Skeptophilia (skep-to-fil-i-a) (n.) - the love of logical thought, skepticism, and thinking critically. Being an exploration of the applications of skeptical thinking to the world at large, with periodic excursions into linguistics, music, politics, cryptozoology, and why people keep seeing the face of Jesus on grilled cheese sandwiches.

Wednesday, May 6, 2020

Strange attractor

I've always found the concept of the Strong Anthropic Principle wryly amusing.

The idea here is that something (usually a benevolent deity) fine-tuned the universe in just such a way to be hospitable for us -- for having forces perfectly balanced to hold matter together without causing a runaway collapse, for having gravitational pull strong enough to form stars and planets, for having electromagnetic forces of the right magnitude to generate the chemical reactions that ultimately led to organic molecules and life, and so on.

To me, this argument ignores two awkward facts.  First, of course our universe has exactly the right characteristics to generate and support life; if it didn't, we wouldn't be here to consider the question.  (This is called the "Weak Anthropic Principle," for obvious reasons.)  Second, though -- the Strong Anthropic Principle conveniently avoids the fact that a large percentage of the Earth, and damn near 100% of the universe as a whole, is completely and unequivocally hostile to us, and probably to just about any living thing out there.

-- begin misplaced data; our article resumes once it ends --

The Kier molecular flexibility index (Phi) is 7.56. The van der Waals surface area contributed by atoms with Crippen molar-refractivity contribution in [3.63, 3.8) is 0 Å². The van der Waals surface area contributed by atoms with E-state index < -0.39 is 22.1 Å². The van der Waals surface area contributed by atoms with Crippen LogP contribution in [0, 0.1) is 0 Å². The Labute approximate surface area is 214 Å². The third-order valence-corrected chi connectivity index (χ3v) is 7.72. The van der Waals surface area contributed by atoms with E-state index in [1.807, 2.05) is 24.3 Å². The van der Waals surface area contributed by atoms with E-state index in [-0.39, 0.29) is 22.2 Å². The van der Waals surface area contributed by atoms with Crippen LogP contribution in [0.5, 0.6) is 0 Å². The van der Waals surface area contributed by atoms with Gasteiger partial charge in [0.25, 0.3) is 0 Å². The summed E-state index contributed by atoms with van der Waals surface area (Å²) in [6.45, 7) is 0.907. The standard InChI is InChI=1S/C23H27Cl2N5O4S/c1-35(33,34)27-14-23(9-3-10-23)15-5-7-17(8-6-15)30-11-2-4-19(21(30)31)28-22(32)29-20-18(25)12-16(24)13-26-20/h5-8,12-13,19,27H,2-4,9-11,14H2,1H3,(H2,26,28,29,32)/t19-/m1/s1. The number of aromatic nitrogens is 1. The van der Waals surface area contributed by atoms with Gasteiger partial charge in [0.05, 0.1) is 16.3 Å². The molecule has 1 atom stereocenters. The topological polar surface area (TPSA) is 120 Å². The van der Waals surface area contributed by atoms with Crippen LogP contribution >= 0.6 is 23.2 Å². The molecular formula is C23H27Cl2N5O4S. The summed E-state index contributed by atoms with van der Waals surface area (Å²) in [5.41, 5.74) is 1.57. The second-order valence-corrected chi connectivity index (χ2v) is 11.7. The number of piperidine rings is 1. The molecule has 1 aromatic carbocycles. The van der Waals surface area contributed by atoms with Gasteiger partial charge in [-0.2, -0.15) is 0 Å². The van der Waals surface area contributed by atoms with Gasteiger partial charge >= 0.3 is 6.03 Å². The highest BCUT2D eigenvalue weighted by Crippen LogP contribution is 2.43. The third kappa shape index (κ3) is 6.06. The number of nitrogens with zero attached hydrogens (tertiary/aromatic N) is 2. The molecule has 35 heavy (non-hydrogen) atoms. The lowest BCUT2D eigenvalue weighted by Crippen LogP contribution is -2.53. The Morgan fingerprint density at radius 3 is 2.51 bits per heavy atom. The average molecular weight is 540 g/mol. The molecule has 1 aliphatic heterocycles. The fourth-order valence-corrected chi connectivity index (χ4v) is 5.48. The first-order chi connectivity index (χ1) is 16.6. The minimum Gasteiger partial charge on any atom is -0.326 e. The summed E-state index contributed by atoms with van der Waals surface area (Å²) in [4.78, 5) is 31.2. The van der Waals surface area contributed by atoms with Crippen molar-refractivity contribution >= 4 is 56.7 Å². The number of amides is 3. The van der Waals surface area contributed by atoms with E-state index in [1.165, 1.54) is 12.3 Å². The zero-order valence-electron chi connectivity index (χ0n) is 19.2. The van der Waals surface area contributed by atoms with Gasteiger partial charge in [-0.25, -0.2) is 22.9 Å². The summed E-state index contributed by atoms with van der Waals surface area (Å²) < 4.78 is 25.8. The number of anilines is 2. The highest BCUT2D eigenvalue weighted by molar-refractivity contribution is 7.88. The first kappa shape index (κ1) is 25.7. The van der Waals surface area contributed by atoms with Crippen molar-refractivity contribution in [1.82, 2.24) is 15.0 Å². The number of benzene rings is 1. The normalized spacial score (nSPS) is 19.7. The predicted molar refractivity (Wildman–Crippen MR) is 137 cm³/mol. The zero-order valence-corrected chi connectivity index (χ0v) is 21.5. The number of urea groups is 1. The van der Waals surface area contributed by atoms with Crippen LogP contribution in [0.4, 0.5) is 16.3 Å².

It's one of those hostile bits that got me thinking about the whole issue today, because astronomers just last week observed a phenomenon called a fast radio burst in our own galaxy -- a mere thirty thousand light years away -- and the thing that produces it is not only bizarre in the extreme, but is something that we're very, very lucky not to be any closer to.

The beast that produces this is called a magnetar, and appears to be a rapidly-spinning neutron star, with a mass of two to three times that of the Sun but compressed into a sphere only about twenty kilometers in diameter.  This means that the surface gravitational attraction is astronomical (*rimshot*).  Any irregularities in the topography would be crushed, giving it a smooth surface with a relief less than that of a brand-new billiard ball.

The most bizarre thing about magnetars, however, is the immense magnetic field that gives them their name.  Your typical magnetar has an average magnetic field flux density of ten billion Teslas -- on the order of a quadrillion times the field strength of the Earth.  This is why they are, to put it mildly, really fucking dangerous.  The article in Astronomy about last week's discovery explained it graphically (if perhaps using slightly more genteel language):